Cavern diving: Mexico’s Yucatan peninsula is known for its cenotes – sinkholes in the ground which give access to underwater cave systems. Diving in them is a totally different experience to diving in the sea; it’s freshwater and you have visibility for as far as the cave walls and the light allow you to see. At times you’re swimming through narrow tunnels (with a roof overhead – not recommended for the claustrophobic) with only your flashlights to see by, but then it opens up into large caverns with sunlight coming down through the cenotes like a curtain of light falling across the rock formations. There aren’t any corals or tropical fish, but it’s really quite an amazing experience. For non-divers, guided snorkel tours are also available. You can do this in the area around Tulum and Playa del Carmen; the regular scuba diving off that coastline is also world famous, especially around the island of Cozumel.
Mexican breakfast! Mexican food is generally really good, but I particularly loved breakfast there. Huevos Mexicanos and huevos rancheros made it my favourite meal of the day!
Obviously Mexico’s a pretty big country and there’s a lot of it I haven’t seen but would like to e.g. Oaxaca, Teotihuacan, and Copper Canyon. For in-depth info on those places and more, check out the awesome Mexico Cassie blog.
Lake Atitlan, Guatemala: beautiful mountain lake surrounded by volcanoes. It’s a fantastic spot to stay a while, with stunning scenery, local Mayan culture, and a relaxed pace of life.
Antigua, Guatemala: beautiful old Spanish colonial town packed with pretty buildings and cobbled streets, surrounded by volcanoes, with a somewhat crumbled and fading grandeur, all of which makes it extremely photogenic. It’s the kind of place where you find yourself just sort of hanging out, wandering round, eating, drinking coffee and people watching, and some backpackers end up staying for weeks or months on end.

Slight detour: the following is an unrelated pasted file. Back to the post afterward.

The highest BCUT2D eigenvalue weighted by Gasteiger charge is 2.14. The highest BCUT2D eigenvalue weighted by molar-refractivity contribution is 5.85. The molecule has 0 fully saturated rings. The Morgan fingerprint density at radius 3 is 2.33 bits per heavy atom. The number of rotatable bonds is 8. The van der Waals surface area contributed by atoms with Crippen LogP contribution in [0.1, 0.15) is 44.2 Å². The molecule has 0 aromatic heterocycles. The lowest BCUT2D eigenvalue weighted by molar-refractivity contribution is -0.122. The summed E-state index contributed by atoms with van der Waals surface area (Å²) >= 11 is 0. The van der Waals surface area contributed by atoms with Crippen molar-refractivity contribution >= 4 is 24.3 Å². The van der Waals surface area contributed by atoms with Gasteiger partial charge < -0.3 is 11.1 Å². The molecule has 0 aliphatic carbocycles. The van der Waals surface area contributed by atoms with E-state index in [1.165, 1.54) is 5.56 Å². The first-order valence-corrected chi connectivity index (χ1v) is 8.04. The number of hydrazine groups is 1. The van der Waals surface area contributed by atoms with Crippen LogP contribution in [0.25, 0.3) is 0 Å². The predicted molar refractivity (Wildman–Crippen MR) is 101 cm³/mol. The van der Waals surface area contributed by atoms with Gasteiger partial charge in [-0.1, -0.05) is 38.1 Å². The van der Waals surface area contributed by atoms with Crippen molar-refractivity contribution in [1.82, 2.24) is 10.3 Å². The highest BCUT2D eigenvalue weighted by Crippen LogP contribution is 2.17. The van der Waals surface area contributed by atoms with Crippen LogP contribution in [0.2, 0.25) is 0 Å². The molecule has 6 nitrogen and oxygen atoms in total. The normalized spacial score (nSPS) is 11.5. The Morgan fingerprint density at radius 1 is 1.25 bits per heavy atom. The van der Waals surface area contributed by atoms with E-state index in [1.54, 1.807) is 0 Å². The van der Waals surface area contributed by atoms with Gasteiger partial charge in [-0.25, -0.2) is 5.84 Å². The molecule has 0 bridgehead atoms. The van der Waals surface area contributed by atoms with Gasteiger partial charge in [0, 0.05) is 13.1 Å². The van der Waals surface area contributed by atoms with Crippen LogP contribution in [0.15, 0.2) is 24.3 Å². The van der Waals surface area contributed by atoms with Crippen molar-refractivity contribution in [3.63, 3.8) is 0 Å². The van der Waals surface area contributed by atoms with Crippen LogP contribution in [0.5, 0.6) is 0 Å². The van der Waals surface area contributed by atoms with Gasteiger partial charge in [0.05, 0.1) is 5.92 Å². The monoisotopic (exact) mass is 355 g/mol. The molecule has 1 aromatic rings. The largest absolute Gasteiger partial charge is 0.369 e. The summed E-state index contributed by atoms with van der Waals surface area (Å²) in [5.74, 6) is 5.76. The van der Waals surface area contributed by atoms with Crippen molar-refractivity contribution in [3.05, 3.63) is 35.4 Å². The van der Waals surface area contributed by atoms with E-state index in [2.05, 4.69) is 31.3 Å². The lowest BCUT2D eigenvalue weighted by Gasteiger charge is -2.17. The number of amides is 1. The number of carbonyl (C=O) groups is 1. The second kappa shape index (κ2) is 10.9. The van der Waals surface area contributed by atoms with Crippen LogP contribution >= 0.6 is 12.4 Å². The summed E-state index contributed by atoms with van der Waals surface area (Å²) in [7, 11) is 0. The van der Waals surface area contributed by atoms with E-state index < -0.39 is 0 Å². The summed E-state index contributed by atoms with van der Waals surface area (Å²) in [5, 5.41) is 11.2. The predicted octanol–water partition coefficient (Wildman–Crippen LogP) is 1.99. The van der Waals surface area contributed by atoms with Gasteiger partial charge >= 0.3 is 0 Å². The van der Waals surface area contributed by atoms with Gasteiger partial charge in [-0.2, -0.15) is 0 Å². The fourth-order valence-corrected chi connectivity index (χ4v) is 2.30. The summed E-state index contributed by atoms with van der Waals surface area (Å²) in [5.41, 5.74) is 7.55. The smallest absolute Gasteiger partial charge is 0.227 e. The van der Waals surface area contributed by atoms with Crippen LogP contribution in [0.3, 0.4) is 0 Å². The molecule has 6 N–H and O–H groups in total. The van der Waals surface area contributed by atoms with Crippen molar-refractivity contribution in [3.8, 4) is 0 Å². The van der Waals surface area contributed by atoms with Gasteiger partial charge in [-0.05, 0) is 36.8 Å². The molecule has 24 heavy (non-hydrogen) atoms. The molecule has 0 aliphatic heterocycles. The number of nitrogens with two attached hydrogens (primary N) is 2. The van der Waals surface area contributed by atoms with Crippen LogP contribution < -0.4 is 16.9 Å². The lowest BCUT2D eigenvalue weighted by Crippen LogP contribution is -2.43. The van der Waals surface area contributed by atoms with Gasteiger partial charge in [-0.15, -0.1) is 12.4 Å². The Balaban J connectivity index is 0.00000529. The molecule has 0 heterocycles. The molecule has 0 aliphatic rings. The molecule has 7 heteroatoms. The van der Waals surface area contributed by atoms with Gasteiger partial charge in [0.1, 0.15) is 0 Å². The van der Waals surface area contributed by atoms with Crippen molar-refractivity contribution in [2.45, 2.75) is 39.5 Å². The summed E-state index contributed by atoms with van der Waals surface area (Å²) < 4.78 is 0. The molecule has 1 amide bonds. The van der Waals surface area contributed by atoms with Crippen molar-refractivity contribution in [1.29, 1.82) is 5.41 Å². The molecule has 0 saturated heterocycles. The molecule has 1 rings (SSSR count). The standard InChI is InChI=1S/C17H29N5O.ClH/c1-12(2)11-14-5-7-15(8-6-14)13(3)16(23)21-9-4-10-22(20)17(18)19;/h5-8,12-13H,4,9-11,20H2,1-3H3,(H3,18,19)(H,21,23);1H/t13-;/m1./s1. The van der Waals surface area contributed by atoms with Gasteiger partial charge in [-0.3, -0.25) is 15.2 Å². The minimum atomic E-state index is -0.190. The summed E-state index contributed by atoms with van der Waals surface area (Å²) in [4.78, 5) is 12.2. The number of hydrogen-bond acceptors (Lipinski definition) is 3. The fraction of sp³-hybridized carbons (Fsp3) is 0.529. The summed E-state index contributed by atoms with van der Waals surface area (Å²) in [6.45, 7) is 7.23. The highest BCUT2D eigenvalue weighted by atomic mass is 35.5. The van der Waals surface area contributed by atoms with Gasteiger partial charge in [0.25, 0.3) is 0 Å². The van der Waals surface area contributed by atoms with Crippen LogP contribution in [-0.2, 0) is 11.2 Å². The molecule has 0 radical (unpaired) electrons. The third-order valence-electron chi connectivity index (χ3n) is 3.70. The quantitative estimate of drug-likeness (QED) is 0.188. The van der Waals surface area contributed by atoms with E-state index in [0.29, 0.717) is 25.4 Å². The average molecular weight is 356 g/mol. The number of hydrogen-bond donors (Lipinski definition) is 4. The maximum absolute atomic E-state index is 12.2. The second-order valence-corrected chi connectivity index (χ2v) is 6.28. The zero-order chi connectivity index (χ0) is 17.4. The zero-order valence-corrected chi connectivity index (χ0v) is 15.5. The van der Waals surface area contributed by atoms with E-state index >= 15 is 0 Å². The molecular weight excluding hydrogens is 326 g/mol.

Tikal, Guatemala: largest of the ancient Mayan sites, the most impressive one we visited, and the remote jungle setting means it doesn’t get the hordes of visitors you see at Chichen Itza while also giving you the chance to see some wildlife. The jungle was on form when we visited; we saw lots of monkeys, vultures and other birds, encountered (and got bitten by) an enormous army of ants swarming across the path, and even saw a snake eating a (still struggling) frog. I also accidentally ate a whole chili pepper that was hiding in the salsa, which was thoroughly brutal.
Jungle wildlife at Tikal:
Caye Caulker and Ambergris Caye, Belize: chill out, dine on lobster and sip on rum, listen to the tapping of the crabs running across the corrugated iron roofs, and try to follow the creole as you listen along to an amusing story about this guy’s friend crashing his golf buggy into the steps over there.
Do some diving or snorkelling – coral reefs are found all along the Belizean coast, and the Blue Hole is a world famous dive site.
Whale sharks: if you visit Belize from March to June, you can dive or snorkel with whale sharks near Placencia (we were there at the wrong time unfortunately, but I did later get to swim with these amazing creatures in the Philippines). Whale sharks are also found around Mexico’s Holbox island from May to September.
Scuba diving in the Bay Islands
Granada, Nicaragua: a lovely old Spanish colonial city with cobbled streets, pastel facades, friendly locals, and lake views.
Monteverde Cloud Forest Reserve, Costa Rica: you can explore the forest canopy on the network of elevated walking trails, or for more excitement (but probably less wildlife spotting) they have zip lines. Monteverde and La Fortuna are both situated near Lake Arenal, so it’s easy to go from one to the other.
Resources and Useful Links
Search for hotel deals in Mexico
Search for hotel deals in Guatemala
Search for hotel deals in Belize
Search for hotel deals in Utila
Search for hotel deals in San Salvador
Search for hotel deals in Nicaragua
Search for hotel deals in Costa Rica
Search for hotel deals in Panama
Flexible travel insurance from World Nomads, especially useful if you’re already overseas (this can be a crucial point, as I once found out the hard way in Bangkok). If you’re planning on doing some diving, check out their scuba cover
Lonely Planet: Central America on a Shoestring